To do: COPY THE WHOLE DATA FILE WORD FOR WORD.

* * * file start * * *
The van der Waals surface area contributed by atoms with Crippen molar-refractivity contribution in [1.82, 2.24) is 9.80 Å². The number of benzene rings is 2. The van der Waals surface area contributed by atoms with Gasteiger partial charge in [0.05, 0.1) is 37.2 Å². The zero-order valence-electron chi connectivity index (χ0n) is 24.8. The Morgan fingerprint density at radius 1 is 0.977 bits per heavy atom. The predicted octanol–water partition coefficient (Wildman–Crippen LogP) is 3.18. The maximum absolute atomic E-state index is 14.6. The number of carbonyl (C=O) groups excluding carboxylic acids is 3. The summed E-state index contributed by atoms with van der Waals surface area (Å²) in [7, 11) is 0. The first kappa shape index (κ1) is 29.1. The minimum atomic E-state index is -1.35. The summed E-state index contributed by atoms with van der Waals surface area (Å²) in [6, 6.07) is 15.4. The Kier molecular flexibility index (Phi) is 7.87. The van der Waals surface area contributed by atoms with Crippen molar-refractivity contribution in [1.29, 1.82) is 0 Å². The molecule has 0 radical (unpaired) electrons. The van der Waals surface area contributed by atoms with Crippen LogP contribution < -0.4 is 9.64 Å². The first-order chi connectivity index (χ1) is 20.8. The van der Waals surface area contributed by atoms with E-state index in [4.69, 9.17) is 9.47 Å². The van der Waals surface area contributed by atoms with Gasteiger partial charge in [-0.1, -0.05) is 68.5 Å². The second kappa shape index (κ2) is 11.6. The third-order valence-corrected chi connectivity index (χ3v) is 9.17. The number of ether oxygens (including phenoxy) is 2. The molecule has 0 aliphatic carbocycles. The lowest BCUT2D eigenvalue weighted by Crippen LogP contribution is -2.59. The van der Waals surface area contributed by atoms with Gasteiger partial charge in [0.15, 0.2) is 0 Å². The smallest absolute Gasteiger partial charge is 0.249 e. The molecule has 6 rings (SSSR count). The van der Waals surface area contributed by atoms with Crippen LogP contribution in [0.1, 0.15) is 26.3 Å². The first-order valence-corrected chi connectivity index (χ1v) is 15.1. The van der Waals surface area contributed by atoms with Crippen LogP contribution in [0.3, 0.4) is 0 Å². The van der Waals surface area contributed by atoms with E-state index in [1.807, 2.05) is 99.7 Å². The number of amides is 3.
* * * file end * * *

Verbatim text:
The van der Waals surface area contributed by atoms with Crippen molar-refractivity contribution in [1.82, 2.24) is 9.80 Å². The number of benzene rings is 2. The van der Waals surface area contributed by atoms with Gasteiger partial charge in [0.05, 0.1) is 37.2 Å². The zero-order valence-electron chi connectivity index (χ0n) is 24.8. The Morgan fingerprint density at radius 1 is 0.977 bits per heavy atom. The predicted octanol–water partition coefficient (Wildman–Crippen LogP) is 3.18. The maximum absolute atomic E-state index is 14.6. The number of carbonyl (C=O) groups excluding carboxylic acids is 3. The summed E-state index contributed by atoms with van der Waals surface area (Å²) in [7, 11) is 0. The first kappa shape index (κ1) is 29.1. The minimum atomic E-state index is -1.35. The summed E-state index contributed by atoms with van der Waals surface area (Å²) in [6, 6.07) is 15.4. The Kier molecular flexibility index (Phi) is 7.87. The van der Waals surface area contributed by atoms with Crippen molar-refractivity contribution in [1.29, 1.82) is 0 Å². The molecule has 0 radical (unpaired) electrons. The van der Waals surface area contributed by atoms with Crippen LogP contribution < -0.4 is 9.64 Å². The first-order chi connectivity index (χ1) is 20.8. The van der Waals surface area contributed by atoms with E-state index in [4.69, 9.17) is 9.47 Å². The van der Waals surface area contributed by atoms with Gasteiger partial charge in [-0.1, -0.05) is 68.5 Å². The second kappa shape index (κ2) is 11.6. The third-order valence-corrected chi connectivity index (χ3v) is 9.17. The number of ether oxygens (including phenoxy) is 2. The molecule has 0 aliphatic carbocycles. The lowest BCUT2D eigenvalue weighted by Crippen LogP contribution is -2.59. The van der Waals surface area contributed by atoms with Gasteiger partial charge in [0.15, 0.2) is 0 Å². The smallest absolute Gasteiger partial charge is 0.249 e. The molecule has 6 rings (SSSR count). The van der Waals surface area contributed by atoms with Crippen LogP contribution in [0.1, 0.15) is 26.3 Å². The first-order valence-corrected chi connectivity index (χ1v) is 15.1. The van der Waals surface area contributed by atoms with Crippen LogP contribution in [0.3, 0.4) is 0 Å². The van der Waals surface area contributed by atoms with E-state index in [1.807, 2.05) is 99.7 Å². The number of amides is 3.